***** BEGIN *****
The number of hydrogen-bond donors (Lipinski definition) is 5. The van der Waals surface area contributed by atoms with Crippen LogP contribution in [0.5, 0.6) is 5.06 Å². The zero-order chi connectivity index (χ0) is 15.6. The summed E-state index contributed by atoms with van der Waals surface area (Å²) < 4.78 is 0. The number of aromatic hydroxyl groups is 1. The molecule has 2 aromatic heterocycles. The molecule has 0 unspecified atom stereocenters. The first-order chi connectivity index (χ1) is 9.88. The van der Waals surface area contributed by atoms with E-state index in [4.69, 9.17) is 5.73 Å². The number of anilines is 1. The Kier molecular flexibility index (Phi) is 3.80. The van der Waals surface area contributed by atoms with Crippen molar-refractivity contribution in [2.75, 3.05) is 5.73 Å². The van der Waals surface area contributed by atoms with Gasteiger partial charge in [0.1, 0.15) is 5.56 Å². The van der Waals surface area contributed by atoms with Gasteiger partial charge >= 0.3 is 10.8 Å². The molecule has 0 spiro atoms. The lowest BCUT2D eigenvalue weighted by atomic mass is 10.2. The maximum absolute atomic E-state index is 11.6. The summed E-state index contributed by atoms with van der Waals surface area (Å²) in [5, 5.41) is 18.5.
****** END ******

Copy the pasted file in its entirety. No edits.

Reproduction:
The number of hydrogen-bond donors (Lipinski definition) is 5. The van der Waals surface area contributed by atoms with Crippen LogP contribution in [0.5, 0.6) is 5.06 Å². The zero-order chi connectivity index (χ0) is 15.6. The summed E-state index contributed by atoms with van der Waals surface area (Å²) < 4.78 is 0. The number of aromatic hydroxyl groups is 1. The molecule has 2 aromatic heterocycles. The molecule has 0 unspecified atom stereocenters. The first-order chi connectivity index (χ1) is 9.88. The van der Waals surface area contributed by atoms with E-state index in [4.69, 9.17) is 5.73 Å². The number of anilines is 1. The Kier molecular flexibility index (Phi) is 3.80. The van der Waals surface area contributed by atoms with Crippen molar-refractivity contribution in [2.75, 3.05) is 5.73 Å². The van der Waals surface area contributed by atoms with Gasteiger partial charge in [0.1, 0.15) is 5.56 Å². The van der Waals surface area contributed by atoms with Gasteiger partial charge >= 0.3 is 10.8 Å². The molecule has 0 spiro atoms. The lowest BCUT2D eigenvalue weighted by atomic mass is 10.2. The maximum absolute atomic E-state index is 11.6. The summed E-state index contributed by atoms with van der Waals surface area (Å²) in [5, 5.41) is 18.5.